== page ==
Coffee may lower risk of death
A new study in the New England Journal of Medicine suggests drinking coffee may actually prolong your life.
The study looked at 229,119 men and 173,141 women aged 50 to 71 over 14 years, and found that those who drink a few cups of coffee daily were less likely to die than those who abstained from it.
Coffee was found to be particularly useful in lowering one’s risk of dying from heart disease, stroke, injuries, infections and accidents.
Study participants were tracked from 1995 to 2008, using national and state disease and death registries to find out who had died, and what they passed away from.
Early into the study it seemed coffee was tied to a higher risk of death, as only 13 per cent of men and 10 per cent of women who abstained from coffee died during the study period, while 19 per cent of men and 15 per cent of women who drank six cups a day passed away. It turned out that the coffee drinkers were also more likely to smoke, drink, and eat red meat – all of which put them at a higher risk of death without factoring in the java.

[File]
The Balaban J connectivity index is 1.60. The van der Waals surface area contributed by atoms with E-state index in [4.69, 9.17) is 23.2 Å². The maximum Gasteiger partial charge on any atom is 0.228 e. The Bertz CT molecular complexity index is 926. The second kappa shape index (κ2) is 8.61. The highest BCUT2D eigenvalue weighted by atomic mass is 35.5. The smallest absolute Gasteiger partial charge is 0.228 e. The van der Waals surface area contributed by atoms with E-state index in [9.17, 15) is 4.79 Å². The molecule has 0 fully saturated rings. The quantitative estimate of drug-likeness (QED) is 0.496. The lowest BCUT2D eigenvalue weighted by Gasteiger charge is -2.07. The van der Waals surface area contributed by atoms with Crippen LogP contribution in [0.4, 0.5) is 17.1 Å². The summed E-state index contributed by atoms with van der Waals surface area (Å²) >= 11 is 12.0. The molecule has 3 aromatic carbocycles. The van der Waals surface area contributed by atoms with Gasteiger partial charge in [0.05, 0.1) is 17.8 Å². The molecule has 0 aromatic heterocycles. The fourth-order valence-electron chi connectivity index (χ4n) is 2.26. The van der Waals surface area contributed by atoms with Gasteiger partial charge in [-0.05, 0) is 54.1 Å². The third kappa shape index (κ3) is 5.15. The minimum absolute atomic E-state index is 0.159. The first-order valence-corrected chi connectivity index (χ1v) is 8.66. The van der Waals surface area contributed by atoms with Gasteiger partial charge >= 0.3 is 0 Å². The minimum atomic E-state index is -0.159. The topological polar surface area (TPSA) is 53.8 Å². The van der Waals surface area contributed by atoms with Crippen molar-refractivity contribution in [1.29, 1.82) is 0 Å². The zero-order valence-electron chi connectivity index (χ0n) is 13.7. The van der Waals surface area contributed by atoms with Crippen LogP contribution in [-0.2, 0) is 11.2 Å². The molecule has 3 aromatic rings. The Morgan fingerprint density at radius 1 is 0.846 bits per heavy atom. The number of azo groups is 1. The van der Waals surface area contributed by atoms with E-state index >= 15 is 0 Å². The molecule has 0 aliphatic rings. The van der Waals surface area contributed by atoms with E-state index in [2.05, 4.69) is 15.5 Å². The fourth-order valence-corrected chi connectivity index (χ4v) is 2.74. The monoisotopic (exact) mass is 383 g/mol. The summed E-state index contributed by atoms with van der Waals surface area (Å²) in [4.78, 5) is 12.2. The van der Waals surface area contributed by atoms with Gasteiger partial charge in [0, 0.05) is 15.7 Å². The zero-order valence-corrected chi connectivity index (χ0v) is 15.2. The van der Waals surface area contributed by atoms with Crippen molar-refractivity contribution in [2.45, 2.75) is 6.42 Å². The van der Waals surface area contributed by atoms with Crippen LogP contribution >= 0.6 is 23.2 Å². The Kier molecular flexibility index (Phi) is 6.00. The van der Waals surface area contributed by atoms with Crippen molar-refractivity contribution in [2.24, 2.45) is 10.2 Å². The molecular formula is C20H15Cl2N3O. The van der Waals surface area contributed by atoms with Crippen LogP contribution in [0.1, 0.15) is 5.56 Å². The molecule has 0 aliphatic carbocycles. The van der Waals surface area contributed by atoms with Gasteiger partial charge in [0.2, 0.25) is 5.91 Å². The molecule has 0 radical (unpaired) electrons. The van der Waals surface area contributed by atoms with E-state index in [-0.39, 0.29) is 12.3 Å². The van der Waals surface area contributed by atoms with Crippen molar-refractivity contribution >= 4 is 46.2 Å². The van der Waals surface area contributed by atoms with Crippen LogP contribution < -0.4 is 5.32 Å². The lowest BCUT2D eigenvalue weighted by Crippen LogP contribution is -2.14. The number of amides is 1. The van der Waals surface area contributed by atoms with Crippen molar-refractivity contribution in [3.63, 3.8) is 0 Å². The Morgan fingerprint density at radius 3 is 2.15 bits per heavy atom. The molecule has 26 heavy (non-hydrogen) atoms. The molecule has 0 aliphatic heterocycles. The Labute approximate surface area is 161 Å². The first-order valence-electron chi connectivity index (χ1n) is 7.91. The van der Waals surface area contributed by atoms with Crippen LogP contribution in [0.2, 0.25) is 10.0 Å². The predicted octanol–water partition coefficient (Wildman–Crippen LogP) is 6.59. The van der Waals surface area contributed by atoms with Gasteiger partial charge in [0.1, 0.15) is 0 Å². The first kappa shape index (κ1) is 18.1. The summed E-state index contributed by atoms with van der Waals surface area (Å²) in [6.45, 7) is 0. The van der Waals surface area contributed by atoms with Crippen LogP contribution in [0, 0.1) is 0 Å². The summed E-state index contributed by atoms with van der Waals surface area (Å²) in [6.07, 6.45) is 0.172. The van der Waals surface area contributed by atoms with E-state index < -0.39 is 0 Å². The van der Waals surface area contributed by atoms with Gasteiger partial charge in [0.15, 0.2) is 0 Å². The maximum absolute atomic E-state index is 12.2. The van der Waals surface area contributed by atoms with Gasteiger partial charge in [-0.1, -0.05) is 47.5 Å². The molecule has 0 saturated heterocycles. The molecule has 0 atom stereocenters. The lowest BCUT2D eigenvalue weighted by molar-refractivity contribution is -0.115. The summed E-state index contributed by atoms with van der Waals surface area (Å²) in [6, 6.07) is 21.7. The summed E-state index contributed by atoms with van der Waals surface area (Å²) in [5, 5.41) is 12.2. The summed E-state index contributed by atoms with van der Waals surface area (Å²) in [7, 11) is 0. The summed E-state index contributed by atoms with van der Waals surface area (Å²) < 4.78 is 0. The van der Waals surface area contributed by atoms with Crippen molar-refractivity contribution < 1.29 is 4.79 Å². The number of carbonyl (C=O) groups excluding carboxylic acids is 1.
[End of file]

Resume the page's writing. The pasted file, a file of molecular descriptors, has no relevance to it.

Once these factors were accounted for, the results showed up favorably towards coffee’s longevity benefits.
The analysis showed that women who drink four to five cups a day lowered their overall risk by 16 per cent, while a man’s risk was lowered by 12 per cent.
For those who drink some coffee – but less than a cup a day – there was no benefit found, but those who drink it regularly saw a decrease in death risk.
Lead researcher Neal Freedman at the U.S. National Institutes of Health noted, “We know that coffee has an effect on the brain, so it’s possible that may play a role, or, it may have an effect on bone health.”
Over the years, research on the beneficial effects of coffee has had conflicting conclusions, so the study authors maintain the findings should be regarded with caution. They are still unaware which ingredients in coffee could be creating these benefits.
“It may be that there’s something that goes along with coffee-drinking that’s affecting our results that we couldn’t take into account in our analysis,” Freedman told MedPage Today.
Sources: New England Journal of Medicine, MedPage Today, National Post